Alley-ooping all evening long, No. 19 Georgetown defeated Pittsburgh, 62-54, in a Big East game last night before 9,955 at Capital Centre.

Consequently, the Hoyas high-lobbed to 12-4, 3-1 in the Big East.

"Really, it wasn't our game. Nobody was exceptional," said Coach John Thompson. For once, Thompson's postgame modesty was well-founded.

Mostly, it was a plain game with plain facts: Patrick Ewing had 22 points, 10 rebounds and four blocked shots, which is standard stuff.

The Hoyas led, 27-26, even after playing the first half poorly. Once, Pitt led by five, 26-21.

"We were searching then," said Thompson, who used many different lineups during that half.

Georgetown finally unearthed momemtum early in the second half. With freshman guard Michael Jackson scoring eight of his 11 points in a 10-2 streak, the Hoyas pulled from a tie at 30 to a 42-32 lead with 12:52 left.

Beyond this point, only cool Clyde Vaughan, a 6-foot-4 Adrian Dantley type, kept the Panthers (7-7, 0-4) from kneeling in subservience. Vaughan scored 21 points, making 10 of 18 shots.

"Give him daylight, he'll pull the trigger," said Georgetown forward Bill Martin, who had 14 points himself.

After Vaughan scored twice on long-range jumpers, then guard Billy Culbertson followed with a scoring drive, the Panthers had closed to 50-46 with 5:42 left.

Here, the Hoyas slowed the pace, moving to a spread-out offense. Meanwhile, their defense continued to make Pitt, which shot 40 percent, take shots from somewhere near the Pennsylvania border.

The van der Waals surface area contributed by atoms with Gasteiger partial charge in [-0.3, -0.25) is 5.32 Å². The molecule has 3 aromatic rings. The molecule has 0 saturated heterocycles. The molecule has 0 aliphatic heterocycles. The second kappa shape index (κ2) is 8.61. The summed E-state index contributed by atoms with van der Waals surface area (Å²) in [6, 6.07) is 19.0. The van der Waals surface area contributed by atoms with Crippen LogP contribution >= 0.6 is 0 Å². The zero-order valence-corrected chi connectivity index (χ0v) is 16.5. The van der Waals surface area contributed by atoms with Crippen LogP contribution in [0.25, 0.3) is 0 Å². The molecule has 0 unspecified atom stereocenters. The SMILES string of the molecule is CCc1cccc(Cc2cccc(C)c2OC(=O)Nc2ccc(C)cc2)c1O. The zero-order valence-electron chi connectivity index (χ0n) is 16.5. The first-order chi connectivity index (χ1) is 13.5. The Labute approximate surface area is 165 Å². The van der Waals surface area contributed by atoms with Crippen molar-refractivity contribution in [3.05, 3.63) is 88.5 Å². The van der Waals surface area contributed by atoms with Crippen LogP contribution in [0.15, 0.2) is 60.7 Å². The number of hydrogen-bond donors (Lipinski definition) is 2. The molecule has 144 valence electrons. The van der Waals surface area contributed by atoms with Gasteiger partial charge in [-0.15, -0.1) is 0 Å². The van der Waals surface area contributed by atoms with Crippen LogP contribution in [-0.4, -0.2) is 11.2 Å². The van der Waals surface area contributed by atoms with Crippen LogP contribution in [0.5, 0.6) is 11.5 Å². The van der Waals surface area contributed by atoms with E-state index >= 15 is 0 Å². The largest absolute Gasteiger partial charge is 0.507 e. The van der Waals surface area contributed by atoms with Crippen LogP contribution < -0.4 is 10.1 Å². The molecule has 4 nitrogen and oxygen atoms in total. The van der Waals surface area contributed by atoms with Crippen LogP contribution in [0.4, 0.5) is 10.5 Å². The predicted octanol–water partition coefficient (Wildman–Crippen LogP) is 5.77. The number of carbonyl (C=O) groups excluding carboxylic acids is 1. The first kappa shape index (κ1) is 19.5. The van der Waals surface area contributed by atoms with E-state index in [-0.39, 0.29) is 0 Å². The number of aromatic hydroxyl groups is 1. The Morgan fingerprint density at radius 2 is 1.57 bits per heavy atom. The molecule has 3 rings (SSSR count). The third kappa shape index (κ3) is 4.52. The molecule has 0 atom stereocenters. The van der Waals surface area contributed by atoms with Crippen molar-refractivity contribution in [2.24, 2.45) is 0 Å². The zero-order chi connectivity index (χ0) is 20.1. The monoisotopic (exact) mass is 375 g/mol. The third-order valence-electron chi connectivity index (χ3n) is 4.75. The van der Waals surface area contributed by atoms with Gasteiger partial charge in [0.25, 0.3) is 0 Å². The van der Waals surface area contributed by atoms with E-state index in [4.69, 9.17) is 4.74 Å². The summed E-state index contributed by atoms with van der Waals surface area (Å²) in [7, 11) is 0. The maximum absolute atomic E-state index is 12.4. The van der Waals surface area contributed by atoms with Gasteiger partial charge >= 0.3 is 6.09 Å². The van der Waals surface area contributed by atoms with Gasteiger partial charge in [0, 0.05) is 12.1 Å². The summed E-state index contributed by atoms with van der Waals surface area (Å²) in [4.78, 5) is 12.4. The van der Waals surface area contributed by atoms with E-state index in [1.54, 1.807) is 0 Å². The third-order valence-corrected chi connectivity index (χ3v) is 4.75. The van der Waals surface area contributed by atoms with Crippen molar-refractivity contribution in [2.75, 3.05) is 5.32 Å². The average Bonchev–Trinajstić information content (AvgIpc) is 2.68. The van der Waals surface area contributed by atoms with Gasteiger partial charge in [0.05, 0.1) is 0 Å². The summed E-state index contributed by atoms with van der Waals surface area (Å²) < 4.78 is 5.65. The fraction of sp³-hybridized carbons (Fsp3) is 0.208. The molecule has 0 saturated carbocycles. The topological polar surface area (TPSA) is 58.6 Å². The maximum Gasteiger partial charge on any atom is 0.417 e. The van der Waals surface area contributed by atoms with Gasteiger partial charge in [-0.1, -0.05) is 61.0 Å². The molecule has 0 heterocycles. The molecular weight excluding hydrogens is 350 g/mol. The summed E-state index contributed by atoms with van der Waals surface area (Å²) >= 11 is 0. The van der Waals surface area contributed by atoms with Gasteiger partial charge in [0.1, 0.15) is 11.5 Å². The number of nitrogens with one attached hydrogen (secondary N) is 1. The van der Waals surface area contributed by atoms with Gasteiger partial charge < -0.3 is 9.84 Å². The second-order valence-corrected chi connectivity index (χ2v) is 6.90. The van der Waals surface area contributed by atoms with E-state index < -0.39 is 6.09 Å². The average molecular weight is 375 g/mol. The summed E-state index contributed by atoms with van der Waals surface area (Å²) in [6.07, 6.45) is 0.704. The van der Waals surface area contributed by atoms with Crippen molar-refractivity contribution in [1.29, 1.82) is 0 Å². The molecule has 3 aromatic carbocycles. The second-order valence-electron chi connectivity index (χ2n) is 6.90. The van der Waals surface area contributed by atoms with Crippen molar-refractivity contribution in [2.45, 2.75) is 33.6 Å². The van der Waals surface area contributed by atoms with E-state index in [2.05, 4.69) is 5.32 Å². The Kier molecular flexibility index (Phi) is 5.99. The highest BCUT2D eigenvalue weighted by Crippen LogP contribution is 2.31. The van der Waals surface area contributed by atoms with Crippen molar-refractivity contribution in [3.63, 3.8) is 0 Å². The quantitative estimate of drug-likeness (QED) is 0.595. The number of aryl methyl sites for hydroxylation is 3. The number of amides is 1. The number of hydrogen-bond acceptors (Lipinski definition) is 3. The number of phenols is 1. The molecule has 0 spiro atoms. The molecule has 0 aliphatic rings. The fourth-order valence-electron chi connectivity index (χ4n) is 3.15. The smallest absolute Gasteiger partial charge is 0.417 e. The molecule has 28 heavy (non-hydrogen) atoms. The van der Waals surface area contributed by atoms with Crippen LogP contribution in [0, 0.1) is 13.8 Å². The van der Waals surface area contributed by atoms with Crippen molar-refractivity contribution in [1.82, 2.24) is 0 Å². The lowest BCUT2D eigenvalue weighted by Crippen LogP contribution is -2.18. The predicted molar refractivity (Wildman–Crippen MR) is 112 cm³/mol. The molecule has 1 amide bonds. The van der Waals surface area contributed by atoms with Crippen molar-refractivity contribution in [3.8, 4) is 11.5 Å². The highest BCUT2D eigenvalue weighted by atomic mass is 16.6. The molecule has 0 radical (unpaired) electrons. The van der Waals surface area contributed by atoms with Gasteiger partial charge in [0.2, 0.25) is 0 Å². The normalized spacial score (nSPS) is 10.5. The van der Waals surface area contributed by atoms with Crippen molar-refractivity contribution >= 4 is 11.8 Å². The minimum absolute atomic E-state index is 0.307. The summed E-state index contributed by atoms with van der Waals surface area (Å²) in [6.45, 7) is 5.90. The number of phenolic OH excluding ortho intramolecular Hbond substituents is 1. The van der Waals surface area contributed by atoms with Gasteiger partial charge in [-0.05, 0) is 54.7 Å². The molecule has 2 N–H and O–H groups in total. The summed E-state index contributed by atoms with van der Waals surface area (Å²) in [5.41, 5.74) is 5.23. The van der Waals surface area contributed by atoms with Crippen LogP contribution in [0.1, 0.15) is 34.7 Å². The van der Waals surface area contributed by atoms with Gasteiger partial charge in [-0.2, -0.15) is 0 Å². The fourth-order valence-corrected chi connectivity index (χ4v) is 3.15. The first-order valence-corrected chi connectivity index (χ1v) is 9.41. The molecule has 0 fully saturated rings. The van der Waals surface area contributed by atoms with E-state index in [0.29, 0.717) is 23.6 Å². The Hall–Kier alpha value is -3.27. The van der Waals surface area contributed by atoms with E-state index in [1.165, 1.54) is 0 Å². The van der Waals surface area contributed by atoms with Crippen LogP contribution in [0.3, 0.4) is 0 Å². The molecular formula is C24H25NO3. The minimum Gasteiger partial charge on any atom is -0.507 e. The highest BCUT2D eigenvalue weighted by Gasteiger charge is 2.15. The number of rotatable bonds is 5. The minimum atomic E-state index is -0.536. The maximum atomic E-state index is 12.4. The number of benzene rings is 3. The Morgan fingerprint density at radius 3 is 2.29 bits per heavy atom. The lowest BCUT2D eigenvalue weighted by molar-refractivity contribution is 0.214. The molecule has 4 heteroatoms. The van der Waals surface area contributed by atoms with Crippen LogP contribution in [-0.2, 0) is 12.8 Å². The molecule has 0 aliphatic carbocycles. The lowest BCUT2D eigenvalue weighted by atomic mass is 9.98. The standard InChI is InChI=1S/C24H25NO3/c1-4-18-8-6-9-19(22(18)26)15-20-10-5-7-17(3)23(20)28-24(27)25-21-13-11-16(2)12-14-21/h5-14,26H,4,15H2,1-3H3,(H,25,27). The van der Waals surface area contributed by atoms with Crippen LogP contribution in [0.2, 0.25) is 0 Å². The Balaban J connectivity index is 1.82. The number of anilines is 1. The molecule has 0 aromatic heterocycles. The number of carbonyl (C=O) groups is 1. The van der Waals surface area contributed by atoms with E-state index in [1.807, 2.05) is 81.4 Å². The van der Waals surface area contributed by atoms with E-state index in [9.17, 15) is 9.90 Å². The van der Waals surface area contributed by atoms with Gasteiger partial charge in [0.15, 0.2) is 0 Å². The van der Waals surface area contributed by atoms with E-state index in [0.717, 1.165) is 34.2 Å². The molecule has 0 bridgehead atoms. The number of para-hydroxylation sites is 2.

Back in the saddle again, the Hoyas gained control: Martin made two free throws, then a jumper, Jackson sank one free throw, Ewing two and the lead was 57-50, with victory preserved.

Now, about those alley-oop passes.

Most of the 12 or so high lobs were intended for Ewing, four inches taller than Pitt's tallest starter. However, most of the alley-oops ended just that way: "Oops!"

"We stopped the alley-oop pass a lot of times," said Vaughan.

Some of them passes worked, though. Ewing, who began the game wearing goggles to protect eyes that were poked several times against Connecticut last Saturday--"But they fogged up so he took them off," said Thompson--likes the concept of the alley-oop pass.

"It's part of my game," he said. "I'm glad Coach put it back into our game.

Thompson said, "I'm starting to emphasize it (the alley-oop) more. But it can't be done as regularly as the kids attempted it tonight."

Fred Brown, Georgetown's junior guard, agreed. "At one point in the game, we started thinking about throwing the alley-oop pass every time down the court."

"But Patrick was always open," said Martin, rationalizing. "They were playing a 1-3-1 zone and the guy in the back was a little guard."

That guy in the back--Culbertson, Pitt's 6-1 junior guard--said of the air raid that took place over his head, "That's the most lobs anyone has ever tried against us."